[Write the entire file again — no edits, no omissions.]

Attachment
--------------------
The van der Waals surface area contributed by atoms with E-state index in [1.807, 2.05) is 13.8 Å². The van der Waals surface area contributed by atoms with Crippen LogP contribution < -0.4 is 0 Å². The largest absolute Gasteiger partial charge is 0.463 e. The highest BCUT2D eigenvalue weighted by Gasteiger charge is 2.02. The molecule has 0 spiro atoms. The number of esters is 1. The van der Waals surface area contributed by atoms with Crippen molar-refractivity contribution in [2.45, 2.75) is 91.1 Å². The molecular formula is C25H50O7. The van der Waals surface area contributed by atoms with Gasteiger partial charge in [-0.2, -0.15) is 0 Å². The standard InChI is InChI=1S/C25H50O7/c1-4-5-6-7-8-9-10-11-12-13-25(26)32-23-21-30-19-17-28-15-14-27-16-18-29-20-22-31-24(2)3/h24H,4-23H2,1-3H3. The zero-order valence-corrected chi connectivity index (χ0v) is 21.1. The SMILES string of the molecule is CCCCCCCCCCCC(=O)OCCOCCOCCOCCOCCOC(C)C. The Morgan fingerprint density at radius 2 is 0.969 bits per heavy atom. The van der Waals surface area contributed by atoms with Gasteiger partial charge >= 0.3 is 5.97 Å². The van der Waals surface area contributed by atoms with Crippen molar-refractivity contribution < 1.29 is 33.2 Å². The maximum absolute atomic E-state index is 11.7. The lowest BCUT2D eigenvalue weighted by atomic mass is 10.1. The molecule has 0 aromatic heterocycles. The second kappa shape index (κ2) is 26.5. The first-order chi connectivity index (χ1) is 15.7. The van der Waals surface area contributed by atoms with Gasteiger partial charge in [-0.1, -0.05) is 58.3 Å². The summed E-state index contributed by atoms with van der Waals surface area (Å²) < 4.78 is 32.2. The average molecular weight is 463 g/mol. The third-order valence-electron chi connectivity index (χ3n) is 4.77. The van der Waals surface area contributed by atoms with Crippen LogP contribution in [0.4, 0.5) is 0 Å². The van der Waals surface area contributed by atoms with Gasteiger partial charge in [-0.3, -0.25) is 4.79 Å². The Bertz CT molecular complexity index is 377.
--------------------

The van der Waals surface area contributed by atoms with E-state index in [1.807, 2.05) is 13.8 Å². The van der Waals surface area contributed by atoms with Crippen LogP contribution < -0.4 is 0 Å². The largest absolute Gasteiger partial charge is 0.463 e. The highest BCUT2D eigenvalue weighted by Gasteiger charge is 2.02. The molecule has 0 spiro atoms. The number of esters is 1. The van der Waals surface area contributed by atoms with Crippen molar-refractivity contribution in [2.45, 2.75) is 91.1 Å². The molecular formula is C25H50O7. The van der Waals surface area contributed by atoms with Gasteiger partial charge in [-0.2, -0.15) is 0 Å². The standard InChI is InChI=1S/C25H50O7/c1-4-5-6-7-8-9-10-11-12-13-25(26)32-23-21-30-19-17-28-15-14-27-16-18-29-20-22-31-24(2)3/h24H,4-23H2,1-3H3. The zero-order valence-corrected chi connectivity index (χ0v) is 21.1. The SMILES string of the molecule is CCCCCCCCCCCC(=O)OCCOCCOCCOCCOCCOC(C)C. The Morgan fingerprint density at radius 2 is 0.969 bits per heavy atom. The van der Waals surface area contributed by atoms with Gasteiger partial charge >= 0.3 is 5.97 Å². The van der Waals surface area contributed by atoms with Crippen molar-refractivity contribution < 1.29 is 33.2 Å². The maximum absolute atomic E-state index is 11.7. The lowest BCUT2D eigenvalue weighted by atomic mass is 10.1. The molecule has 0 aromatic heterocycles. The second kappa shape index (κ2) is 26.5. The first-order chi connectivity index (χ1) is 15.7. The van der Waals surface area contributed by atoms with Gasteiger partial charge in [-0.1, -0.05) is 58.3 Å². The summed E-state index contributed by atoms with van der Waals surface area (Å²) < 4.78 is 32.2. The average molecular weight is 463 g/mol. The third-order valence-electron chi connectivity index (χ3n) is 4.77. The van der Waals surface area contributed by atoms with Crippen LogP contribution in [0.4, 0.5) is 0 Å². The van der Waals surface area contributed by atoms with Gasteiger partial charge in [-0.3, -0.25) is 4.79 Å². The Bertz CT molecular complexity index is 377.